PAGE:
British author Robin Robertson has accomplished the highly unusual if not impossible: he’s written a poetry book that was shortlisted for the 2018 Man Booker Prize. That’s a prize given for novels.
Robertson’s The Long Take, or A Way to Lose More Slowly, didn’t win the prize (that went to Milkman by Anna Burns), but making the Man Booker short list is something of an achievement. And there’s more. The Long Take is a poetry book, it’s a novel or something like a novel, and it unfolds like a noir movie. You’ve never read anything quite like this.
Admittedly, I was attracted by the connection to the noir genre of fiction; in fact, from what I read about it and the Man Booker nomination, I thought it was a noir novel. Only when I started reading it did I realize I had a poetry book in my hands.
Walker, the main character, is a Canadian veteran of World War II. When he returns home, he eventually lands in New York City. But this is the late 1940s, and California is beginning to exert its pull on the imagination. He takes the train west for Los Angeles. He finds a room in the old, rundown section of downtown. He makes a few friends.
One friend, named Billy, urges him to find a job with a newspaper, like The Press. He becomes a reporter, writing about the homeless, the down-at-heel, the forgotten people. Walker works and lives in the noir world of Los Angeles in the 1940s and 1950s, with a side trip to noir San Francisco for an extended reporting assignment. And what we come to see is that our reporter is suffering from post-traumatic stress disorder because of the war—specifically because of something that happened toward the end of the war, an event that destroyed his life, his romance with the girl back home, and any hope for a normal future. It’s why he can’t return home, even as he sends the occasional postcard to the girl he loved.
Here Walker is in his room in a boarding house, awakening after a long drinking bout:
Coming to on his low, steel-framed bed: thin drapes,
a chair and table with a bowl for shaving, a mirror
with its glass split through.
His eyes are bad. He feels things
shift in the corners
but there’s nothing there.
His stomach’s in pieces.
The floor moves
and he thinks he sees rats running
right across the door.
There’s two of something in the mirror.
His kidneys hum.
He turns on the light and the whole ceiling’s crazed
Like old pottery. He blinks, looks again.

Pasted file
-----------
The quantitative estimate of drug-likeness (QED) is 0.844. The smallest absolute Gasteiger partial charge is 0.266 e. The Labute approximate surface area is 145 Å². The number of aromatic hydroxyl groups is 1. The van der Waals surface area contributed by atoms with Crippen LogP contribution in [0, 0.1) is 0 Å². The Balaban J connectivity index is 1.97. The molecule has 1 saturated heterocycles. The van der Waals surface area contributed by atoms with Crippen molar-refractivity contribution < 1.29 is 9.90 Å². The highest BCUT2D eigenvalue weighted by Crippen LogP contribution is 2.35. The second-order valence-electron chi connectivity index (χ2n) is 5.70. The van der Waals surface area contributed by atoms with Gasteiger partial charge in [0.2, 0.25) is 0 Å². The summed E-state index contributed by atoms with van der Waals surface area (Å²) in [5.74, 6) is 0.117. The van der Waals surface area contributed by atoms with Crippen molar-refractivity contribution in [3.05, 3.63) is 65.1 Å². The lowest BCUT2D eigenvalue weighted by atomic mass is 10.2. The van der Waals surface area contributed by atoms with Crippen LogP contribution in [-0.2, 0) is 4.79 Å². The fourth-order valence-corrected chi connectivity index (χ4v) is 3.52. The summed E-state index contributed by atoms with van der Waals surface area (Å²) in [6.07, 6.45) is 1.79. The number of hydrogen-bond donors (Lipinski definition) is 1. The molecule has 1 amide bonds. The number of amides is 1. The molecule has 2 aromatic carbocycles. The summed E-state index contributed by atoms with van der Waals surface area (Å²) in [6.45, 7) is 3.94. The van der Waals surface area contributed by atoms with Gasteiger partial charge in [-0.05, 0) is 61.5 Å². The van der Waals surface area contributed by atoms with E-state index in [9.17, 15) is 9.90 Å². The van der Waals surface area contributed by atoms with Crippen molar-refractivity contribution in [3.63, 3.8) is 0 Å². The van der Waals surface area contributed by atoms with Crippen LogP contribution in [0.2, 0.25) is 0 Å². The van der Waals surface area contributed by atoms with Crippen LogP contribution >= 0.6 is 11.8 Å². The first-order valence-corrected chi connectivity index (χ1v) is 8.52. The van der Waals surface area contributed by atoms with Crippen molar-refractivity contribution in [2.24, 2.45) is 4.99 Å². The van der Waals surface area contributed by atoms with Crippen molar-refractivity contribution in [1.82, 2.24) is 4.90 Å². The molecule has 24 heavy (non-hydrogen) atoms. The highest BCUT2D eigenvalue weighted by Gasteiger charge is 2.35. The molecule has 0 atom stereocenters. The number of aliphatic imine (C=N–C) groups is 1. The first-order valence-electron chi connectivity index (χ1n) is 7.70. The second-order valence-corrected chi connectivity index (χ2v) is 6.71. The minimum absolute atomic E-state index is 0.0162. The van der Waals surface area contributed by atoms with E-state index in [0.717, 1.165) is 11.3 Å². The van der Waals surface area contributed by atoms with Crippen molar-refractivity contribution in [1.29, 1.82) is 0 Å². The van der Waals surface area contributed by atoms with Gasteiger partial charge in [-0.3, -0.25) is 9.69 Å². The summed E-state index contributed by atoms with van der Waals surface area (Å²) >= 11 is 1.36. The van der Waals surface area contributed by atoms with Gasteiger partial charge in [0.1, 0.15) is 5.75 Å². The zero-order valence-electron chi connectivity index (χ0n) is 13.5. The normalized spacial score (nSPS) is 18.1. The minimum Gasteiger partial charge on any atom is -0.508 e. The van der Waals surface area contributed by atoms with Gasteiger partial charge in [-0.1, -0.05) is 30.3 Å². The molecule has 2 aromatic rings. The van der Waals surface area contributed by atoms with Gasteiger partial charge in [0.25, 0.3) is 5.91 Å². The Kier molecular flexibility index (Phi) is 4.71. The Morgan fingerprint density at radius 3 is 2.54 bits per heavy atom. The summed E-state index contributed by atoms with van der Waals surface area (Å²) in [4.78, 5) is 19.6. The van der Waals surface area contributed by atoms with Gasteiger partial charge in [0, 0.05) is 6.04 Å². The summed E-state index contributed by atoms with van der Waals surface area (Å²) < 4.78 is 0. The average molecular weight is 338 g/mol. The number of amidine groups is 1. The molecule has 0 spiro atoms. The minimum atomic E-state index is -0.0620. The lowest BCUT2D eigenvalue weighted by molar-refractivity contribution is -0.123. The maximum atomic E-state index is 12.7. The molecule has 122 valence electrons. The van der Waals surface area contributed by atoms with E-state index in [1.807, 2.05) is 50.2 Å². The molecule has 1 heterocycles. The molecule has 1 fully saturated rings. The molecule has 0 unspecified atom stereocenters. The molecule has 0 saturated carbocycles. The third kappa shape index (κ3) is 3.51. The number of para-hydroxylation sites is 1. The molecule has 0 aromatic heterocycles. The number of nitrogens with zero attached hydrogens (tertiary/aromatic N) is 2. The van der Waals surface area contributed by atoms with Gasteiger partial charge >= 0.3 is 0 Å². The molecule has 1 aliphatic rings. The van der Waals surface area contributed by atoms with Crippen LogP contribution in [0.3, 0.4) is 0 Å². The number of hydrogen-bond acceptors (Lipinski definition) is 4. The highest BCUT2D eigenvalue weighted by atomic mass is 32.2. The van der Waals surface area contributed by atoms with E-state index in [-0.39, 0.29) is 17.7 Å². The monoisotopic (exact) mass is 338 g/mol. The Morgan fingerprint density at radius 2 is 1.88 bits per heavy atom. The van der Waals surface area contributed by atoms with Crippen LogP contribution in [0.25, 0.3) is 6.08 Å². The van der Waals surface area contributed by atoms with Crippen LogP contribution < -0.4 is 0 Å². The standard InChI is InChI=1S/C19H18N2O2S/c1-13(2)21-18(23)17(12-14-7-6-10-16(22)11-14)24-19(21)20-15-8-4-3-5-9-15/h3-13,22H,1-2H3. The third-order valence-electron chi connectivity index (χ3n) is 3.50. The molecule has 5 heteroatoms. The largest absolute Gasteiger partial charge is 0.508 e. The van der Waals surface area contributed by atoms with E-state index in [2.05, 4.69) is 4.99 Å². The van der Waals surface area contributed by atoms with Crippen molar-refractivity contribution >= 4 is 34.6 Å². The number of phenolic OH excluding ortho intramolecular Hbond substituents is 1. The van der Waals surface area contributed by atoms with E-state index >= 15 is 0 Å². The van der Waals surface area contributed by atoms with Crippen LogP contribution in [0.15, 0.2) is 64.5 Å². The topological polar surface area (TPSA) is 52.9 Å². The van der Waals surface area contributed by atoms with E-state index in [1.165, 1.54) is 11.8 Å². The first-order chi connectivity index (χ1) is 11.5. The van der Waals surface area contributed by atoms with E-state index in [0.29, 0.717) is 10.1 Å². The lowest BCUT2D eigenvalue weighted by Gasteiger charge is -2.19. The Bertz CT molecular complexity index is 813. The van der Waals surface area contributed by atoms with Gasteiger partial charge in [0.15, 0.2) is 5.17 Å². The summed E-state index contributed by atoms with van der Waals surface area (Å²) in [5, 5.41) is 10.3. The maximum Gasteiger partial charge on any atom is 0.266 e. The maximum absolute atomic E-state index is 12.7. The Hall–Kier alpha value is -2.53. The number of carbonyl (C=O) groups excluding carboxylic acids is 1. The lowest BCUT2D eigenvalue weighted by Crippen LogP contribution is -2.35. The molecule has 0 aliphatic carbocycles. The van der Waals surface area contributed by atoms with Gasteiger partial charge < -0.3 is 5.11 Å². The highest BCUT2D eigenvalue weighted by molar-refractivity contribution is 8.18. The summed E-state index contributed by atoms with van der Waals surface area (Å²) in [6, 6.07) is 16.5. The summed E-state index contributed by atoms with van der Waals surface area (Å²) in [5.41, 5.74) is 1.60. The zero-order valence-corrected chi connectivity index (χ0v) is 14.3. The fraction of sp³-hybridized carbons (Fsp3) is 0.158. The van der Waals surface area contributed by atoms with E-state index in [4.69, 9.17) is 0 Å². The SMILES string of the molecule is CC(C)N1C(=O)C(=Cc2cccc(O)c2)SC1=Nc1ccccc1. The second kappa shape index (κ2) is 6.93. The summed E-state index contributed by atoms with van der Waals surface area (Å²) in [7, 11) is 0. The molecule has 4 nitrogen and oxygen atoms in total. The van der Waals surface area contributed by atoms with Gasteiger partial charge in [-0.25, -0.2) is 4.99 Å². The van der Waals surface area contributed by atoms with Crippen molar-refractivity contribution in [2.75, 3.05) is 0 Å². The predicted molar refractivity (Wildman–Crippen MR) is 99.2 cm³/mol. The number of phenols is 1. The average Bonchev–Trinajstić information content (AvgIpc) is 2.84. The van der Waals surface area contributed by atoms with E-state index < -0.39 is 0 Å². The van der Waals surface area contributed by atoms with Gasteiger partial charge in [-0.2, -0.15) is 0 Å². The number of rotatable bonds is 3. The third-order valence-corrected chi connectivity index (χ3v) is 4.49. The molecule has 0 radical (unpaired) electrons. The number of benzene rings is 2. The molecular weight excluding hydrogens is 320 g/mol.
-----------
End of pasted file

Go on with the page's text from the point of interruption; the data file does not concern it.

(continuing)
The cracks all gone.
The night’s drained out of the sky and it starts over.
The bottle’s lying on its side
but there’s still a drink in it.
The cockroaches watch from the walls.
As in almost all classic noir stories, the drinking is almost a character in itself. Walker spends a lot of time in bars, listening, forgetting, occasionally picking up the stereotyped women at home in a Raymond Chandler or Dashiell Hammett novel. This is a man who’s seriously broken, who believes the pieces can’t be mended. Even his physical surroundings are being broken, as downtown Los Angeles is rapidly being transformed by being torn down (even the hills) and built back up. All the while we’re getting closer to what happened to Walker in the war, and we realize that Walker is man looking for a redemption he doesn’t believe exists. California is not the future; it’s become the past.
And this is a poetry book.
Robertson, a native of Perthshire in Scotland, lives in London. He’s published several collections of poetry, many of which have received such recognitions as the E.M. Forster Award from the American Academy of Arts and Letters, all three Forward Prizes, the Roehampton Poetry Prize, and the Petrarca-Preis. He is a Fellow of the Royal Society of Literature and has also translated the work of Swedish poet Tomas Transtromer.
When I finished The Long Take, I walked outside, to reorient myself. This genre-bending poetry-book-gritty-novel-noir-movie left me astounded. When you read a work like this, a work that’s this good, you become the character. You’ve crawled inside his head and he’s crawled inside yours. And it’s unsettling.
Photo by Walt Stoneburner, Creative Commons, via Flickr. Post by Glynn Young, author of the novels Dancing Priest, A Light Shining, Dancing King, and the newly published Dancing Prophet, and Poetry at Work.
How to Read a Poem uses images like the mouse, the hive, the switch (from the Billy Collins poem)—to guide readers into new ways of understanding poems. Anthology included.
“I require all our incoming poetry students—in the MFA I direct—to buy and read this book.”
—Jeanetta Calhoun Mish
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Megan Willome says
This sounds oh so cool, Glynn! I love genre-bending, I really enjoy noir, and of course, I can’t live without poetry.
Back when the movie “Saving Private Ryan” came out, I was teaching water aerobics to a lot of people who lived through that war, and that was the first time I heard people admit to PTSD from that particular war (mostly it was the women admitting their men had it). All this happened around 9/11 as well, so there was this echo of history happening. All this makes me intrigued with this book, so thanks for your review.
I suspect that what we call PTSD today has been around for a long, long time. In World War I, it was called shell shock, but it was the same thing. There seems to have been a lot of it associated with Vietnam as well. Speculating, I think Vietnam might have been where things began to change — and eventually PTSD was OK to talk about.
Thanks for the comment, Megan!
Dave Malone says
Wonderful review, Glynn. So glad you chose this one to share. I am going to read this.